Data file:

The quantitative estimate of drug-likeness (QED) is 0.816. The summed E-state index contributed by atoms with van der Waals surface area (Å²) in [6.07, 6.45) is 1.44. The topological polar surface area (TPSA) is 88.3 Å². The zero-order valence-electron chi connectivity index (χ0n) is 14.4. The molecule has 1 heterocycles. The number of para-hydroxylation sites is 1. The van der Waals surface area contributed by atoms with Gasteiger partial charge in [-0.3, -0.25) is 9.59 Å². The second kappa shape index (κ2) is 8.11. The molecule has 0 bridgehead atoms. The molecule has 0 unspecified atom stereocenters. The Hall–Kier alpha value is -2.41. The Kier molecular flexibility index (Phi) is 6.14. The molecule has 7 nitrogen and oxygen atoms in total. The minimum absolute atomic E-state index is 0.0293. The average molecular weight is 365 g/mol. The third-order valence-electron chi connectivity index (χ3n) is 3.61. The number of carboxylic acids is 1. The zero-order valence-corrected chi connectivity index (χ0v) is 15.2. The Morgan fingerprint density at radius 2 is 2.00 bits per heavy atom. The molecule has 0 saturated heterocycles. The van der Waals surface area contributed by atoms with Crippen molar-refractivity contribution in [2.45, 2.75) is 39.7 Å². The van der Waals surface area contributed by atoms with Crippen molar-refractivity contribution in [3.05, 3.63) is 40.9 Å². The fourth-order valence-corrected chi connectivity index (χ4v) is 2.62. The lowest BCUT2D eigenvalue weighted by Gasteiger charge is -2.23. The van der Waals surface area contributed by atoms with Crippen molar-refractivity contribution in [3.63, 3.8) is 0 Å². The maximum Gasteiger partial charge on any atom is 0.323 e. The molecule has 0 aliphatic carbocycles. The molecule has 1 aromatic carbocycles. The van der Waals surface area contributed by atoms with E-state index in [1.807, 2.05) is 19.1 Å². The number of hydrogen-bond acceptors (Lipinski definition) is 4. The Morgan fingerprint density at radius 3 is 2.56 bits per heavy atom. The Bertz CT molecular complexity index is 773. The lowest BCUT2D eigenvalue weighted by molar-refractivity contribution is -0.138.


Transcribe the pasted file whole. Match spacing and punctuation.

The quantitative estimate of drug-likeness (QED) is 0.816. The summed E-state index contributed by atoms with van der Waals surface area (Å²) in [6.07, 6.45) is 1.44. The topological polar surface area (TPSA) is 88.3 Å². The zero-order valence-electron chi connectivity index (χ0n) is 14.4. The molecule has 1 heterocycles. The number of para-hydroxylation sites is 1. The van der Waals surface area contributed by atoms with Gasteiger partial charge in [-0.3, -0.25) is 9.59 Å². The second kappa shape index (κ2) is 8.11. The molecule has 0 bridgehead atoms. The molecule has 0 unspecified atom stereocenters. The Hall–Kier alpha value is -2.41. The Kier molecular flexibility index (Phi) is 6.14. The molecule has 7 nitrogen and oxygen atoms in total. The minimum absolute atomic E-state index is 0.0293. The average molecular weight is 365 g/mol. The third-order valence-electron chi connectivity index (χ3n) is 3.61. The number of carboxylic acids is 1. The zero-order valence-corrected chi connectivity index (χ0v) is 15.2. The Morgan fingerprint density at radius 2 is 2.00 bits per heavy atom. The molecule has 0 saturated heterocycles. The van der Waals surface area contributed by atoms with Crippen molar-refractivity contribution in [2.45, 2.75) is 39.7 Å². The van der Waals surface area contributed by atoms with Crippen molar-refractivity contribution in [3.05, 3.63) is 40.9 Å². The fourth-order valence-corrected chi connectivity index (χ4v) is 2.62. The lowest BCUT2D eigenvalue weighted by Gasteiger charge is -2.23. The van der Waals surface area contributed by atoms with Crippen molar-refractivity contribution in [3.63, 3.8) is 0 Å². The maximum Gasteiger partial charge on any atom is 0.323 e. The molecule has 0 aliphatic carbocycles. The molecule has 1 aromatic carbocycles. The van der Waals surface area contributed by atoms with E-state index in [1.807, 2.05) is 19.1 Å². The number of hydrogen-bond acceptors (Lipinski definition) is 4. The Morgan fingerprint density at radius 3 is 2.56 bits per heavy atom. The Bertz CT molecular complexity index is 773. The lowest BCUT2D eigenvalue weighted by molar-refractivity contribution is -0.138.